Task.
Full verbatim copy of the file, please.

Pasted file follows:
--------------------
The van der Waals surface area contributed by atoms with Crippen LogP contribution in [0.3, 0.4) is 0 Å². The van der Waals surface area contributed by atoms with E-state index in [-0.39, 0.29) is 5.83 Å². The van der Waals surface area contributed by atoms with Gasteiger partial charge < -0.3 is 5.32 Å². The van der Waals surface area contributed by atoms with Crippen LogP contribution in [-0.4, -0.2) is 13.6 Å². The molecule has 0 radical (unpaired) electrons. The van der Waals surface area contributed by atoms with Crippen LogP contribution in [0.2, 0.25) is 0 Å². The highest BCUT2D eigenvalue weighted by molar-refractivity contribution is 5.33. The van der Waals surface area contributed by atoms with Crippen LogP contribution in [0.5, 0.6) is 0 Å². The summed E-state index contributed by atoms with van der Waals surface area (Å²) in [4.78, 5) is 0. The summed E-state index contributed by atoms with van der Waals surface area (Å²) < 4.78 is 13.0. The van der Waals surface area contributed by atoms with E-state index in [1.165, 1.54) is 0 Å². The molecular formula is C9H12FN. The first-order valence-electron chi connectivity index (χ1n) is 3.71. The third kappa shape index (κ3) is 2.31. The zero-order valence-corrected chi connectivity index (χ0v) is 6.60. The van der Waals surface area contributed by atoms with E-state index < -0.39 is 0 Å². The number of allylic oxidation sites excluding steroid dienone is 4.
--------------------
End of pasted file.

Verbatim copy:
The van der Waals surface area contributed by atoms with Crippen LogP contribution in [0.3, 0.4) is 0 Å². The van der Waals surface area contributed by atoms with E-state index in [-0.39, 0.29) is 5.83 Å². The van der Waals surface area contributed by atoms with Gasteiger partial charge < -0.3 is 5.32 Å². The van der Waals surface area contributed by atoms with Crippen LogP contribution in [-0.4, -0.2) is 13.6 Å². The molecule has 0 radical (unpaired) electrons. The van der Waals surface area contributed by atoms with Crippen LogP contribution in [0.2, 0.25) is 0 Å². The highest BCUT2D eigenvalue weighted by molar-refractivity contribution is 5.33. The van der Waals surface area contributed by atoms with Crippen LogP contribution in [0.5, 0.6) is 0 Å². The summed E-state index contributed by atoms with van der Waals surface area (Å²) in [4.78, 5) is 0. The summed E-state index contributed by atoms with van der Waals surface area (Å²) < 4.78 is 13.0. The van der Waals surface area contributed by atoms with E-state index in [1.165, 1.54) is 0 Å². The molecular formula is C9H12FN. The first-order valence-electron chi connectivity index (χ1n) is 3.71. The third kappa shape index (κ3) is 2.31. The zero-order valence-corrected chi connectivity index (χ0v) is 6.60. The van der Waals surface area contributed by atoms with E-state index < -0.39 is 0 Å². The number of allylic oxidation sites excluding steroid dienone is 4.